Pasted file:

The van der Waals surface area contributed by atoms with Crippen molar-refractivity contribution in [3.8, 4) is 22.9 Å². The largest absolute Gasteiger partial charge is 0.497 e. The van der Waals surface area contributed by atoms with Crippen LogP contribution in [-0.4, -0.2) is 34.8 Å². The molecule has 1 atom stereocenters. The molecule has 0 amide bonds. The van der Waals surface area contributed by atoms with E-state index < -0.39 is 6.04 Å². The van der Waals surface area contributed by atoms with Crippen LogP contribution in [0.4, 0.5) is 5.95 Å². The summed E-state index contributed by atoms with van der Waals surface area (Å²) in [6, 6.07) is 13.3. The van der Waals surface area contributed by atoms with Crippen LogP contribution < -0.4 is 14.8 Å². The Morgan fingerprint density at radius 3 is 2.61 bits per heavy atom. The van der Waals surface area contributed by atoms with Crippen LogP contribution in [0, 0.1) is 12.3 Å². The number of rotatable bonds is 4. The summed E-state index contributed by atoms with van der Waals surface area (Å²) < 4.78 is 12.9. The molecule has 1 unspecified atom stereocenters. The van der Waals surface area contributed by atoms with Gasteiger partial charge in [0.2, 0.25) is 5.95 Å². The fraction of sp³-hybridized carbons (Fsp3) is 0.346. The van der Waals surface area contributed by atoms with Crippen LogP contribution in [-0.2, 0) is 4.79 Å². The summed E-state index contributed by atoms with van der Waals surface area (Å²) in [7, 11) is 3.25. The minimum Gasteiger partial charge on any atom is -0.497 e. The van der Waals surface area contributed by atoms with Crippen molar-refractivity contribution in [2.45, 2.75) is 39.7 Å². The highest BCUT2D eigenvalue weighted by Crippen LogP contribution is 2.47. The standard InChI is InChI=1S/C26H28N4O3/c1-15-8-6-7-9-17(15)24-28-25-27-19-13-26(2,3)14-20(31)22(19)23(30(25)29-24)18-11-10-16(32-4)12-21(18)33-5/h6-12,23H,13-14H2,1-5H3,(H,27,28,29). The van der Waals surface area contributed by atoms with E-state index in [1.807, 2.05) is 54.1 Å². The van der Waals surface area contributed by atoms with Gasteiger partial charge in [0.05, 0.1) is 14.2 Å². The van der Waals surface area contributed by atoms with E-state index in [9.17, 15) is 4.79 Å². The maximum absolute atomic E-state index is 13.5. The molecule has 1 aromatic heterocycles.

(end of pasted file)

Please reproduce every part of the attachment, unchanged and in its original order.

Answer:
The van der Waals surface area contributed by atoms with Crippen molar-refractivity contribution in [3.8, 4) is 22.9 Å². The largest absolute Gasteiger partial charge is 0.497 e. The van der Waals surface area contributed by atoms with Crippen LogP contribution in [-0.4, -0.2) is 34.8 Å². The molecule has 1 atom stereocenters. The molecule has 0 amide bonds. The van der Waals surface area contributed by atoms with E-state index < -0.39 is 6.04 Å². The van der Waals surface area contributed by atoms with Crippen LogP contribution in [0.4, 0.5) is 5.95 Å². The summed E-state index contributed by atoms with van der Waals surface area (Å²) in [6, 6.07) is 13.3. The van der Waals surface area contributed by atoms with Crippen LogP contribution < -0.4 is 14.8 Å². The Morgan fingerprint density at radius 3 is 2.61 bits per heavy atom. The van der Waals surface area contributed by atoms with Crippen LogP contribution in [0, 0.1) is 12.3 Å². The number of rotatable bonds is 4. The summed E-state index contributed by atoms with van der Waals surface area (Å²) < 4.78 is 12.9. The molecule has 1 unspecified atom stereocenters. The van der Waals surface area contributed by atoms with Gasteiger partial charge in [0.2, 0.25) is 5.95 Å². The fraction of sp³-hybridized carbons (Fsp3) is 0.346. The van der Waals surface area contributed by atoms with Crippen LogP contribution in [-0.2, 0) is 4.79 Å². The summed E-state index contributed by atoms with van der Waals surface area (Å²) in [7, 11) is 3.25. The minimum Gasteiger partial charge on any atom is -0.497 e. The van der Waals surface area contributed by atoms with Crippen molar-refractivity contribution in [2.45, 2.75) is 39.7 Å². The highest BCUT2D eigenvalue weighted by Crippen LogP contribution is 2.47. The standard InChI is InChI=1S/C26H28N4O3/c1-15-8-6-7-9-17(15)24-28-25-27-19-13-26(2,3)14-20(31)22(19)23(30(25)29-24)18-11-10-16(32-4)12-21(18)33-5/h6-12,23H,13-14H2,1-5H3,(H,27,28,29). The van der Waals surface area contributed by atoms with E-state index in [1.807, 2.05) is 54.1 Å². The van der Waals surface area contributed by atoms with Gasteiger partial charge in [0.05, 0.1) is 14.2 Å². The van der Waals surface area contributed by atoms with E-state index in [9.17, 15) is 4.79 Å². The maximum absolute atomic E-state index is 13.5. The molecule has 1 aromatic heterocycles.